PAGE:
How to turn good ideas into good ideas and scale them


Ian Mann reviews “The Tension Effect: How to Make Great Ideas Big and Big Ideas Scale” on The Money Show.

Each week, The Money Show interviews the author or reviewer of a new or trending business book.

This week, Gushwell Brooks (for Bruce Whitfield) interviewed regular book reviewer Ian Mann, MD at Gateways Business Consultants.

Mann reviewed “The Voltage Effect: How to Make Good Ideas Great and Great Ideas Scale” by University of Chicago economist John A. List.

Men’s Journal called “The Voltage Effect” one of the most anticipated books of 2022.

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In implementation science, there’s a term they use when you can’t implement something in normalization… They would say one of the reasons is “brownout”. .. If you have “strain acceleration” in a business, anything can happen… Most of the time when you try to implement anything and it fails, it’s because you don’t have no more “puff”, that’s what it’s all about.

Ian Mann, MD – Gateway Business Consultants

The book is about scalability, and scalability is about making everything from small to big… You have an opportunity – how do you get this thing to really take off?

Ian Mann, MD – Gateway Business Consultants

What I liked about the book is that it is entirely based on science… It says the key [for scalability] is whether it’s the right idea… Avoid things that you can tell in advance will fail… and some things shouldn’t grow…

Ian Mann, MD – Gateway Business Consultants

Human talent is very difficult – if not impossible – to scale… The keystone of the Jamie Oliver franchise was not him, because his recipes could be repeated… The person who could not be scaling was its chief operating officer. .. He knew when, where and how to open new sites…

Ian Mann, MD – Gateway Business Consultants

_Description on Amazon:_

“Scale” has become a buzzword in the startup world. But scale isn’t just about accumulating more users or capturing more market share. It’s about whether an idea that takes hold in a small group can do the same in a much larger group, whether you’re growing a small business, rolling out a diversity and inclusion program, or delivering billions of doses of a vaccine.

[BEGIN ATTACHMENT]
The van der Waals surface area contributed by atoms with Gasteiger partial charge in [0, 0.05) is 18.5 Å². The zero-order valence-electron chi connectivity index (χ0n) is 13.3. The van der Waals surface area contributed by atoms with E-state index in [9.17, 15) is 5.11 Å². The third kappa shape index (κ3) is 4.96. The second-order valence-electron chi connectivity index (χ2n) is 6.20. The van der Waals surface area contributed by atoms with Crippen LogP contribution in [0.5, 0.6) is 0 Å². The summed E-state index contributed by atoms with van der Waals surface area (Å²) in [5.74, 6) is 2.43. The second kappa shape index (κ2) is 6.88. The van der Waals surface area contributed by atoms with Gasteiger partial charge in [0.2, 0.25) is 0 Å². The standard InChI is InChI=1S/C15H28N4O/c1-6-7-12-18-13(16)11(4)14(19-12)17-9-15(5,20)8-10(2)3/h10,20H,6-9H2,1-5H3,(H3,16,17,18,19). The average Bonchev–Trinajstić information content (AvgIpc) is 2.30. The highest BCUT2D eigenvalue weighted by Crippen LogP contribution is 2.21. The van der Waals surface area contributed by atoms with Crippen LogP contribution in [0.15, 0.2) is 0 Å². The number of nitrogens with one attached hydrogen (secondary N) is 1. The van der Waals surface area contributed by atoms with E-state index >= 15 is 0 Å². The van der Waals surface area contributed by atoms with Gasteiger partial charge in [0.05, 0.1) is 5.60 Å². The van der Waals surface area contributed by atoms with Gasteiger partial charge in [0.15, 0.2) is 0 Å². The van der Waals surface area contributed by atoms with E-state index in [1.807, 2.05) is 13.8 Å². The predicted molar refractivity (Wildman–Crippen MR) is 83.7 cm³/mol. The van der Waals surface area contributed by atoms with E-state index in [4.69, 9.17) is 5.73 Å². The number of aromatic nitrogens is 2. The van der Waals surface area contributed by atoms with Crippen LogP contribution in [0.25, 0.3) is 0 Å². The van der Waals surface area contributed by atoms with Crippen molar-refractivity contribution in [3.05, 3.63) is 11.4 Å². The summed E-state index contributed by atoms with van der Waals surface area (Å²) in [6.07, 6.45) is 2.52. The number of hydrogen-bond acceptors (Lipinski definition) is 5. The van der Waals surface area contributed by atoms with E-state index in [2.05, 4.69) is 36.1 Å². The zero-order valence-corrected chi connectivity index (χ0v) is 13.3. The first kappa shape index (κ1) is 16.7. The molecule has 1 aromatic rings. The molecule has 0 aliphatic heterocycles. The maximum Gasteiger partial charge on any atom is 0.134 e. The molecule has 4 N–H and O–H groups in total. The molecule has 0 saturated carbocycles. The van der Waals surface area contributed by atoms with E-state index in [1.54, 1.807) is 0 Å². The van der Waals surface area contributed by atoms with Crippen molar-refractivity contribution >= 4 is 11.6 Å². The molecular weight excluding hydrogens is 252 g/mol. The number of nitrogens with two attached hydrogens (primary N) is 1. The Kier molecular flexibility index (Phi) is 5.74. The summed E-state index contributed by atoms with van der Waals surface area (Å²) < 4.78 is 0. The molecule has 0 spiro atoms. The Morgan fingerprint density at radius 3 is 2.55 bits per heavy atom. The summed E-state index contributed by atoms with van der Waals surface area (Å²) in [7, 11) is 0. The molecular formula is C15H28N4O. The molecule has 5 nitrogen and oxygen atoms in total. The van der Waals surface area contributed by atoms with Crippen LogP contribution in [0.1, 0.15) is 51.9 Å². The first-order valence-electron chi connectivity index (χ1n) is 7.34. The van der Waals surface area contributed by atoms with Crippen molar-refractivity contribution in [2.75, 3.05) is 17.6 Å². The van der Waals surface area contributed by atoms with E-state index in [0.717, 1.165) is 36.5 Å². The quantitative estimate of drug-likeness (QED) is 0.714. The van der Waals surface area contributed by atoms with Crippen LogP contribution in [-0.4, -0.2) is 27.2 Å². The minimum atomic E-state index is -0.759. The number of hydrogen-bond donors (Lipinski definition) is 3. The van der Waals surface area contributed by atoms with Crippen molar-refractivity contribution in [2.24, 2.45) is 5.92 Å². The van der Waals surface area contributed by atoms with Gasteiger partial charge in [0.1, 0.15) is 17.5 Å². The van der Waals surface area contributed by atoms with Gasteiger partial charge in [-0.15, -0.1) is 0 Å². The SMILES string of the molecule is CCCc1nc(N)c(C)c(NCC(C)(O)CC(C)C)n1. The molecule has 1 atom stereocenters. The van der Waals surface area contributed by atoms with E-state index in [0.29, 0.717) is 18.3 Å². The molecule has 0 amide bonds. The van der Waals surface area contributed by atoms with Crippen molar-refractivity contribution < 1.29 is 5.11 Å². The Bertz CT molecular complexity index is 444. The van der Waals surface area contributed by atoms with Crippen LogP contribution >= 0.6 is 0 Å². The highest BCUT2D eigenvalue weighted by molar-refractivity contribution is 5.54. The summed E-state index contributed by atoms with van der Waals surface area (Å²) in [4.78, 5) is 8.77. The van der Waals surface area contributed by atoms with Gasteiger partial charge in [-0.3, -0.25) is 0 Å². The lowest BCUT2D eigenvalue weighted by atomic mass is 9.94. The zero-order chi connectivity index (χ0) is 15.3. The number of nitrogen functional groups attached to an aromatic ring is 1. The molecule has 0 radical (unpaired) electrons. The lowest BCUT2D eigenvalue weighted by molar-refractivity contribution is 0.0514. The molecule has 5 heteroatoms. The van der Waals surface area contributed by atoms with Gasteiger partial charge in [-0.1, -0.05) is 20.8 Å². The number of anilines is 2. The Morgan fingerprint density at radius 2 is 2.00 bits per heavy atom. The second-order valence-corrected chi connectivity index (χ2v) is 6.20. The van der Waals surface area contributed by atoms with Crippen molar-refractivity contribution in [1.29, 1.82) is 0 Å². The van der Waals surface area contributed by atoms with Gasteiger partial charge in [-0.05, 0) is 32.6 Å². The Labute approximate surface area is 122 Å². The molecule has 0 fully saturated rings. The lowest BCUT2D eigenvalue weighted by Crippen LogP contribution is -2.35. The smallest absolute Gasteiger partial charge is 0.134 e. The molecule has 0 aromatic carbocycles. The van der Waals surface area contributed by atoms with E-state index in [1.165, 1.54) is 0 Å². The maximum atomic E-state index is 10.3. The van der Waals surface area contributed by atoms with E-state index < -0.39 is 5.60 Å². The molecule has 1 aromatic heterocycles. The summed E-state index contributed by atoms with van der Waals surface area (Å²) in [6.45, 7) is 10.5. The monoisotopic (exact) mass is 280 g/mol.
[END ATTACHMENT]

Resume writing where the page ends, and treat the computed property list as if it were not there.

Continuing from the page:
According to University of Chicago economist John A. List, translating an idea into widespread impact depends on just one thing: whether it can achieve “high voltage,” i.e. the ability to be replicated on a large scale.

In The Voltage Effect, List explains that scalable ideas share a common set of attributes, whereas any number of attributes can doom a non-scalable idea. Drawing on his original research, as well as compelling examples from the fields of business, policy-making, education and public health, he identifies five measurable vital signs that a scalable idea must possess, and offers proven strategies for avoiding engineering voltage sags and voltage gains. .

You will learn:

• How celebrity chef Jamie Oliver expanded his restaurant empire by focusing on scalable “ingredients” (until it collapsed because talent didn’t scale)

• Why the failure to detect false positives early on caused the failure of the large-scale Reagan-era drug prevention program

• How governments could deliver more services to more citizens if they focused on the last dollar spent

• How an education center leveraged positive spillovers to close the achievement gap across the community

• Why the right set of incentives, applied at scale, can boost voter turnout, increase clean energy consumption, encourage patients to consistently take their prescribed medications, and more.

By understanding the science of scaling, we can drive change in our schools, workplaces, communities, and society at large. Because a better world can only be built on a large scale.

Listen to Ian Mann’s review of The Money Show:

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